FORTUNE, Robert (1812–1880)
Plaque erected in 1998 by English Heritage at 9 Gilston Road, Chelsea, London, SW10 9SJ, Royal Borough of Kensington and Chelsea
Botanist, Plant Collector
Gardening, Science, Travel and Exploration
ROBERT FORTUNE 1812-1880 Plant collector lived here 1857-1880
Robert Fortune was a gardener, botanist and one of the earliest plant collectors to visit China, introducing many new plants to Britain which are now commonly seen in English gardens. He is also remembered as the collector who ‘stole’ China’s tea plants and knowledge, introducing tea to India and ending China’s monopoly. Fortune is commemorated with a blue plaque at 9 (formerly 1) Gilston Road, Kensington where he spent the last two decades of his life.
Gardener to Plant Collector
Robert Fortune was born in Berwickshire, Scotland, the son of Thomas Fortune, a hedger, and his wife, Agnes, née Ridpath. Fortune established himself as a skilled gardener and botanist, working his way up from an apprenticeship in the local gardens to become superintendent of the Horticultural Society’s hothouse in Chiswick.
In 1843 Fortune made his first trip to China, charged by the Horticultural Society with collecting both ornamental and useful plants and gathering information about Chinese horticulture and gardening. He spent three years there, exploring areas little known to foreigners and some that were forbidden to them. In such cases he would need to disguise himself in Chinese dress and use his limited knowledge of the language to pass himself off as a native.
Thanks to the Wardian case – an innovative portable greenhouse which greatly increased the chances of bringing back plants alive from distant countries – Fortune introduced many then new plants to Britain. This included the kumquat, the Japanese anemone and several species of azalea, rhododendron and chrysanthemum. He also collected orchids from Java and Manila during his travels.
Fortune’s journeys coincided with a growing interest in gardening amongst the upper and middle classes, and an increased demand for colourful flowering shrubs and ornamental trees. At the time, the successful introduction of such ‘exotic’ plants to Britain was seen as a botanical triumph. The original plant collector was often honoured in the plant’s new European name, such as the Trachycarpus fortunei and Rhododendron fortunei, two Chinese plants named after Fortune. There was an element of exploitation to this transplantation, with no heed paid to the impact of such plant collecting on the country of origin, such as the decline in certain plant populations.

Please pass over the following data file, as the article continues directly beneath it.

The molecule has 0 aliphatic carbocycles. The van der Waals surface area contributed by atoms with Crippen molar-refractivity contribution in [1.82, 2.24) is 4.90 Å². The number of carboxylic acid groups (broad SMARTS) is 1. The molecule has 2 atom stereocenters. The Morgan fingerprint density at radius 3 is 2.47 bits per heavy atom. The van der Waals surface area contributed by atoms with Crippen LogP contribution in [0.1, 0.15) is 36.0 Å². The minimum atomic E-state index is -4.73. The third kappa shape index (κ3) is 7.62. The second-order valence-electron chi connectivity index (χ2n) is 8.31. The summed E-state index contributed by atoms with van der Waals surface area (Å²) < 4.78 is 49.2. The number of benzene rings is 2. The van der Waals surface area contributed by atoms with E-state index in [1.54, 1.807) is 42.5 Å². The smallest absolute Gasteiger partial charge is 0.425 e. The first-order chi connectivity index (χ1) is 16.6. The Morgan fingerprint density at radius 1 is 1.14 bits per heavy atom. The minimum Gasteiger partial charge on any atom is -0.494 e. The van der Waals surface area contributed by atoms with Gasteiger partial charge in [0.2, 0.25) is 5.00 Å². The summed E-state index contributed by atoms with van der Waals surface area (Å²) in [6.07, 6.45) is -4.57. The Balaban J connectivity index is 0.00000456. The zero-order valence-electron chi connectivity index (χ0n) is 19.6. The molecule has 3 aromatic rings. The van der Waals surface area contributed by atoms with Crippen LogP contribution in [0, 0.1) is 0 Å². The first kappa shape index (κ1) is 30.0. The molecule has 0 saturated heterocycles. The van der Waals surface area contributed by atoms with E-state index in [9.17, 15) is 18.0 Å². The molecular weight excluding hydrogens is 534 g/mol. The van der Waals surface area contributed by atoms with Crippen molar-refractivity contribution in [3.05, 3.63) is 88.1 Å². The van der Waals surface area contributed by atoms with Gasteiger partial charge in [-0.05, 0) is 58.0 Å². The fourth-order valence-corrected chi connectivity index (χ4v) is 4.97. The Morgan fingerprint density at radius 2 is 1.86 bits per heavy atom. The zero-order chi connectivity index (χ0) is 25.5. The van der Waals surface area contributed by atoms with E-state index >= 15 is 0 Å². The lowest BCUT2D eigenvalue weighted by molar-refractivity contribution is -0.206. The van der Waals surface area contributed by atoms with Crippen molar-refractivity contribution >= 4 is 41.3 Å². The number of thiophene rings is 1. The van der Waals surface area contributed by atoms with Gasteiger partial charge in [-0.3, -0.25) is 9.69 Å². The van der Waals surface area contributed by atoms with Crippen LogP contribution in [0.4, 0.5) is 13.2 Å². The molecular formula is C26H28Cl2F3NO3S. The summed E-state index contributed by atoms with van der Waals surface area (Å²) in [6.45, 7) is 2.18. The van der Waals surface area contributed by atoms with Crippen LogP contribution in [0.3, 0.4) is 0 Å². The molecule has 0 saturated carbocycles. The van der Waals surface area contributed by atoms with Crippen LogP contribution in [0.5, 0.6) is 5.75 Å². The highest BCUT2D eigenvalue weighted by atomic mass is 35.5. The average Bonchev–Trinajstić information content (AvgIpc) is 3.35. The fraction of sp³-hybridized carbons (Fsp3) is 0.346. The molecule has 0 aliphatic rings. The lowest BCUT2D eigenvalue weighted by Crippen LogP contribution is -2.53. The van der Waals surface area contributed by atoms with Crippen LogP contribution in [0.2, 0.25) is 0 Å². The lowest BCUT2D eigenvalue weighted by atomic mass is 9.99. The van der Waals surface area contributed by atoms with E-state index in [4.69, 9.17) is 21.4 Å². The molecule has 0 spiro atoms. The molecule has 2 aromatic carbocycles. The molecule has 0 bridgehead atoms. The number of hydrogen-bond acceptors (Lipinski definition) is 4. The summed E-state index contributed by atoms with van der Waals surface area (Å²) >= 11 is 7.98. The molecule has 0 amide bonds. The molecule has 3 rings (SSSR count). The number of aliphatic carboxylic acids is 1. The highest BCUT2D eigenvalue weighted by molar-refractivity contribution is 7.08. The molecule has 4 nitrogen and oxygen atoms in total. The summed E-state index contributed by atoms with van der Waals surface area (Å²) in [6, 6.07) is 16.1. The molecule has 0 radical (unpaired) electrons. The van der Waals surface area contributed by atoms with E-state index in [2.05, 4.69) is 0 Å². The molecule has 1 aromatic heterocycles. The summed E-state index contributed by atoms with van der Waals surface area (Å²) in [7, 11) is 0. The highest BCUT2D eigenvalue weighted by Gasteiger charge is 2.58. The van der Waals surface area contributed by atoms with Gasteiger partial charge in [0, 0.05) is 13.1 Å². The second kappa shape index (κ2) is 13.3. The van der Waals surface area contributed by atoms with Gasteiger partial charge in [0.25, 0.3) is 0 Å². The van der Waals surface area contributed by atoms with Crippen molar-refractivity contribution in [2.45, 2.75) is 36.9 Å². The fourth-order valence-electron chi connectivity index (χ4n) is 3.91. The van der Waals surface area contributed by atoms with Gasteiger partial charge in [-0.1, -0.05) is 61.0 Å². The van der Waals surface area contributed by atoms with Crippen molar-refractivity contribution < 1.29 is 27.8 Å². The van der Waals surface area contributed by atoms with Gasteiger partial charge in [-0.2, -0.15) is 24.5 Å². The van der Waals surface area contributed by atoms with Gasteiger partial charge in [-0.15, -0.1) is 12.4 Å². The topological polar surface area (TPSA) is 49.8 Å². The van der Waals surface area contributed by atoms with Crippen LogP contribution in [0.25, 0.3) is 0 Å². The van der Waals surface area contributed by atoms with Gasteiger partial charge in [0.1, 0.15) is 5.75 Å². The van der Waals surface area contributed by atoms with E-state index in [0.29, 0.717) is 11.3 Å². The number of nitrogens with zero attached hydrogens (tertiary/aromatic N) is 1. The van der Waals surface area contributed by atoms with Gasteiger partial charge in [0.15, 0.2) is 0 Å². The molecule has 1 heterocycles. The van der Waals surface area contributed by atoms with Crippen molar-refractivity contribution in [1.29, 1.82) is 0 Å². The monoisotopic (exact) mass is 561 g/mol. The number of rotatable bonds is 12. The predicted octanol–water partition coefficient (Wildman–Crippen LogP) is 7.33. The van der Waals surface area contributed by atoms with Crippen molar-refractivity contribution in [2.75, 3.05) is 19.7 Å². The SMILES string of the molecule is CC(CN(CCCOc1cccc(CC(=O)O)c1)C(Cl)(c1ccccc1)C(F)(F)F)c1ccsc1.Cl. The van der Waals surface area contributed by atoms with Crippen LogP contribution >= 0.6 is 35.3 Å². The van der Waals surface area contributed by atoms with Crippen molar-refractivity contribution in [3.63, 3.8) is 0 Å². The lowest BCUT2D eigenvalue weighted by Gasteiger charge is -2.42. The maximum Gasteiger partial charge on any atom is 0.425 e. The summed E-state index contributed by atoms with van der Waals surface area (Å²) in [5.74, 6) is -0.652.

The ‘Tea Thief’
After a spell as curator of the Chelsea Physic Garden (1846–8), Fortune set out for China once again, this time charged by the East India Company with bringing back samples of the tea plant. In 1851 he introduced 2,000 plants and 17,000 sprouting seeds of tea into the North Western Provinces of India (then under Company rule). Fortune also shared invaluable knowledge on the processes for manufacturing tea that he had secretly observed in China. Fortune’s plants and knowledge had far-reaching economic consequences, enabling the British to take the lead on the lucrative production of tea and effectively end China’s monopoly of the industry. The element of espionage in Fortune’s work – and the sentiments of the Chinese about this – was made plain in the title of the 2002 film Robert Fortune: The Tea Thief.
From 1857 Fortune lived at Gilston Road in London, with his wife Jane and two children. The house, built by George Godwin, was almost new when they moved in.
Throughout his life, Fortune published several travelogues – lively accounts of his journeys to China and other parts of Asia which also included detailed insight into areas little known to Europeans. Works published while living at Gilston road include A Residence among the Chinese (1857) and Yeddo and Peking (1863) – his last work, which described his journey to China and Japan to collect tea shrubs and other plants on behalf of the United States patent office.
Fortune’s later years were blighted by illness associated with the adversities endured on his many travels. He died at this address, and is buried in nearby Brompton Cemetery.